Ah, the idea that there is no incentive to publish tools to this ‘community’ as there is no appreciation anyway and if Taktik isn’t bothered working on Renoise then why should we? I’ll be truthful with you Raul, I have just one ‘tool’ installed. It’s called Nibbles. Why? No reason, I just happened to of coded some of it at the time. I don’t use the ‘tool’ as it isn’t really a great music production tool anyway You’ve written ‘Kangaroo’ tool Raul. I haven’t said anything about it because it is not a tool I would use. Same with your GT-16. Just because I don’t use the tools you’ve written doesn’t mean that I don’t know/appreciate how much work you’ve put into them. On the contrary. So when you wrote ‘Kangaroo’ and posted it here Raul, people will take it, look at it, maybe use it/maybe delete it. Maybe said person might come back to you and say ‘Oh thanks for this tool Raul! Bye!’ and maybe thumb up your post. That’s it. All that work and effort just for that. If somebody does come back with something else it’ll probably be along the lines of ‘Oh Raul, nice tool, but could you just…’ or ‘It’ll be much much better if it did…’ or ‘This crashes…’ Is it worth it? Up to you to decide if you publish the tool on a forum, depends on the person/coder and how much you expect in return. As you say, not many people (in recent times anyway, apart from say danoise) write/publish lua tools with/for Renoise on this forum. I don’t know Raul, maybe simply people also don’t want to get involved. It’s a complicated thing. People are tiring, difficult and they are right and everybody else is wrong etc… In a nutshell I don’t expect a lot from this forum in return myself.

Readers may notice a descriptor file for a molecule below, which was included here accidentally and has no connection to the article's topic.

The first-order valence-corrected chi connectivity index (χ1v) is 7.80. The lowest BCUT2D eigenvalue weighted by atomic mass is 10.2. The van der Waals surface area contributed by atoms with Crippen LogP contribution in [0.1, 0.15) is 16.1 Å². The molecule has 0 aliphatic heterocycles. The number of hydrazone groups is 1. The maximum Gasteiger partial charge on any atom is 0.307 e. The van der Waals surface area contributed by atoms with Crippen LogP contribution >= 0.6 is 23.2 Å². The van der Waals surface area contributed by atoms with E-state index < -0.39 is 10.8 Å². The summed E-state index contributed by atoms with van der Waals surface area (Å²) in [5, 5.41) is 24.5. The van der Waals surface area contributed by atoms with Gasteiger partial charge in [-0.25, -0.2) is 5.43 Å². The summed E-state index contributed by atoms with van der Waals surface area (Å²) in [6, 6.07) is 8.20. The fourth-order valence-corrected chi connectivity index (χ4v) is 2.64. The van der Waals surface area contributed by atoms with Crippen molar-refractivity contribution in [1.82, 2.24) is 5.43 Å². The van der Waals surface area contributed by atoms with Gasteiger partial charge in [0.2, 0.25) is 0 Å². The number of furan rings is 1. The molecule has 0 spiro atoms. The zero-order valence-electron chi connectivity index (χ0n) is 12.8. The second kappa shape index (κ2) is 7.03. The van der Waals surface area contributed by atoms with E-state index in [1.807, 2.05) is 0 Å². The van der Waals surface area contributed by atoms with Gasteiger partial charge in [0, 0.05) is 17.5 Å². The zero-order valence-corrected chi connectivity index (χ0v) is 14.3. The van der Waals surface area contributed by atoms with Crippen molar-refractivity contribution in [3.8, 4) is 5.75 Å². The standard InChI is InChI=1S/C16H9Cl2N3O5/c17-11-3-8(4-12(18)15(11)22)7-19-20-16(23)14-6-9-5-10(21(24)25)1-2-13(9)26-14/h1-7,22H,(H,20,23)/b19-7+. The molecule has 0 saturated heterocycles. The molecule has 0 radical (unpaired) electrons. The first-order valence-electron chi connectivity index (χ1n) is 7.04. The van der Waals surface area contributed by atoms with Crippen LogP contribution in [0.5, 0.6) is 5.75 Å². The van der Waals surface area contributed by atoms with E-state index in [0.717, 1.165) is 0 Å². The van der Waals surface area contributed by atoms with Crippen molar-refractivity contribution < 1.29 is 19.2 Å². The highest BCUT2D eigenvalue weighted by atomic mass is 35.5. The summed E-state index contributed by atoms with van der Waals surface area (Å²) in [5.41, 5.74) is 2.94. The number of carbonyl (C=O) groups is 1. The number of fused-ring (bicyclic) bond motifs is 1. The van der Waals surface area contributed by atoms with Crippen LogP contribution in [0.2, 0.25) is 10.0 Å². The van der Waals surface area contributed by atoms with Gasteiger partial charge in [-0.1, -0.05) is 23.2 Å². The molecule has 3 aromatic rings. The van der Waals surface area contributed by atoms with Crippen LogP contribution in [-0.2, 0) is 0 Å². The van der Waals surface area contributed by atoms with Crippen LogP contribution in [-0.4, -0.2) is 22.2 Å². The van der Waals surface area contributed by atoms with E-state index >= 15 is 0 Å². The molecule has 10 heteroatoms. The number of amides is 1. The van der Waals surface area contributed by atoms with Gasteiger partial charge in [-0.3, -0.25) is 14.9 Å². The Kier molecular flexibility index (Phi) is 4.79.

Ah, the idea that there is no incentive to publish tools to this ‘community’ as there is no appreciation anyway and if Taktik isn’t bothered working on Renoise then why should we? I’ll be truthful with you Raul, I have just one ‘tool’ installed. It’s called Nibbles. Why? No reason, I just happened to of coded some of it at the time. I don’t use the ‘tool’ as it isn’t really a great music production tool anyway You’ve written ‘Kangaroo’ tool Raul. I haven’t said anything about it because it is not a tool I would use. Same with your GT-16. Just because I don’t use the tools you’ve written doesn’t mean that I don’t know/appreciate how much work you’ve put into them. On the contrary. So when you wrote ‘Kangaroo’ and posted it here Raul, people will take it, look at it, maybe use it/maybe delete it. Maybe said person might come back to you and say ‘Oh thanks for this tool Raul! Bye!’ and maybe thumb up your post. That’s it. All that work and effort just for that. If somebody does come back with something else it’ll probably be along the lines of ‘Oh Raul, nice tool, but could you just…’ or ‘It’ll be much much better if it did…’ or ‘This crashes…’ Is it worth it? Up to you to decide if you publish the tool on a forum, depends on the person/coder and how much you expect in return. As you say, not many people (in recent times anyway, apart from say danoise) write/publish lua tools with/for Renoise on this forum. I don’t know Raul, maybe simply people also don’t want to get involved. It’s a complicated thing. People are tiring, difficult and they are right and everybody else is wrong etc… In a nutshell I don’t expect a lot from this forum in return myself.